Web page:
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Husband, father, grandfather, friend...a few of the roles acquired in 62 years of living.  I keep an upbeat attitude, loving humor and the singular freedom of a perfect laugh.  I don't let curmudgeons ruin my day; that only gives them power over me.  Having experienced death once, I no longer fear it, although I am still frightened by the process of dying.  I love to write because it allows me the freedom to vent those complex feelings that bounce restlessly off the walls of my mind; and express the beauty that can only be found within the human heart.

Wednesday, December 28, 2011

Searching for "Home"

Copyright © 2011 by Ralph Couey
(Except quoted lyrics)

You and I have memories
Longer than the road
That stretches out of here
Getting nowhere on our way back home
we're on our way home
we're going home

--"Two of Us" 

Written by Boney M

Shopping for a new home is an experience that touches a person on so many levels, and engages most of the baser emotions. "Home" as a concept is something quite different from "house." A house is just a structure, a place where a person sleeps at night. A home, on the other hand, is so much more. It is a structure, true. But it is that place where safety and security provide a place for love to exist, even to flourish.

Home is where we go when the world has turned against us, a door to shut out all that creates the miseries of our lives. It is where family lives, where all can be sure that love trumps judgement.

So when we shop for a home, we're not just looking for a building to contain us and our stuff. We're looking for that one place where we can be..."us."

Like many, I have had in my mind, and perhaps in my heart, the place I have always dreamed about. Some of the details change, but I know that it has a big front porch, with white posts and a pair of rocking chairs where we can pass a pleasant evening. The interior details I leave to Cheryl, except that I'd like to have a room where bookshelves line the walls, where a desk and computer wait to give life to the words that flow through my brain. I'd like the house to have a sense of style that touches the past without surrendering things like in-the-wall wiring for electronics and computers.

Oh yes, and a garage big enough for two cars and a place to store a motorcycle during the winter months.

I know Cheryl has her thoughts about what she wants, but I have a hard time pinning those down. I know that she likes an open floor plan, with as few walls as possible. She'd like a single-story because she gets tired of stairs, or at least having the master bedroom on the main floor. Other than that, its a bit of a mystery.

We've been shopping for a new home for a few months now with one of three results. Either I like it and she doesn't, she likes it and I don't, we both hate it, or it's too darn expensive, or too far out of town. It's been really hard to pin the tail on the right donkey, so to speak.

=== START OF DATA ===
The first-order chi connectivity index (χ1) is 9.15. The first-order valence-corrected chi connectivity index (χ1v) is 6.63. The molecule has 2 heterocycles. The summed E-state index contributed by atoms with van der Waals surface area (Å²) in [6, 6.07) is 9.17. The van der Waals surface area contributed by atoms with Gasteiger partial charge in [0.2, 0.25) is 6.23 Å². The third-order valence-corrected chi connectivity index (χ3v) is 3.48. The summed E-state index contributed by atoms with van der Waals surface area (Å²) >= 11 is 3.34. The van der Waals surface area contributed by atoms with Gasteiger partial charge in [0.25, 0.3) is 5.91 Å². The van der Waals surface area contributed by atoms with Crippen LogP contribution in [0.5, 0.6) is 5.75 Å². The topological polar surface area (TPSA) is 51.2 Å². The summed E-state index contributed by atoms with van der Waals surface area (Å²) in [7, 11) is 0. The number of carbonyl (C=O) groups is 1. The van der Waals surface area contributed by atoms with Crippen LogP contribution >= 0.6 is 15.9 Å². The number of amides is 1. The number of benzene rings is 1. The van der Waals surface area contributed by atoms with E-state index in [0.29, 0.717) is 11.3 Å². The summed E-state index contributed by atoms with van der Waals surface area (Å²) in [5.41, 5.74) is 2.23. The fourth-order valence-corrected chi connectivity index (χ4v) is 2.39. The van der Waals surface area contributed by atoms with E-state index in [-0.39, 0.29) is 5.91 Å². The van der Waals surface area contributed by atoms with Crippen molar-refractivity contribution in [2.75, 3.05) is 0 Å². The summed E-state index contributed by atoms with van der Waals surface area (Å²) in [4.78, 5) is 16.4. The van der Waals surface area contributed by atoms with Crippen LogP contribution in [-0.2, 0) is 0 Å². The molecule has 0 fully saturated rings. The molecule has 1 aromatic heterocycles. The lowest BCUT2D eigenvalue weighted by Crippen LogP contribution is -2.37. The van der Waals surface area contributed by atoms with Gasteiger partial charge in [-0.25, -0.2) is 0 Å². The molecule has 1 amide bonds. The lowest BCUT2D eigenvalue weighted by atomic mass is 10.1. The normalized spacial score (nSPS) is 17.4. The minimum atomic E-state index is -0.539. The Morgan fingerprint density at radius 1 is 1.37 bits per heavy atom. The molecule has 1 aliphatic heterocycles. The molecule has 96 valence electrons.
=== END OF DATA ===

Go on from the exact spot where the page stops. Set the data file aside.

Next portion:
It's rare moments like this when I wish I was independently wealthy and the price (to a point) wouldn't matter. But that's fantasy. And this is real life.

The whole matter is complicated by the thought that I may be transferring again in 3 - 4 years, so perhaps I shouldn't be looking for that something in which I'd be emotionally as well as financially invested. We want to retire in Las Vegas, and that's really where I wanted to go in the first place, but unfortunately, it just wasn't in the cards this time around.

The other big question is whether to rent or buy. Here in the virtual shadow of the Nation's Capitol, the differences in cost between renting and buying aren't significant enough to sway the argument either way. Of course, a lease is a lot easier thing to get out from under than a mortgage when moving time comes. The thing is, all the experts whom I've queried (and there's been a long list of them) say the same thing -- that the market here has gone as far down as its going to go, and is starting to creep back towards positive territory. Because of the constant in- and out-flow of people, the market is pretty strong, in that there's always people looking to buy. So, in that light, we'd be foolish not to buy and therefore miss out on what looks to be a promising return on our investment. It's also possible that things could go even further south. But I've always lived by the dictum, "Take not counsel of your fears." To seek reward entails shouldering risk. That's simply the way the game's played.

We will find a place, one way or another. And one day, hopefully sooner rather than later, we will find that perfect piece of heaven we can call home.

At least for now.
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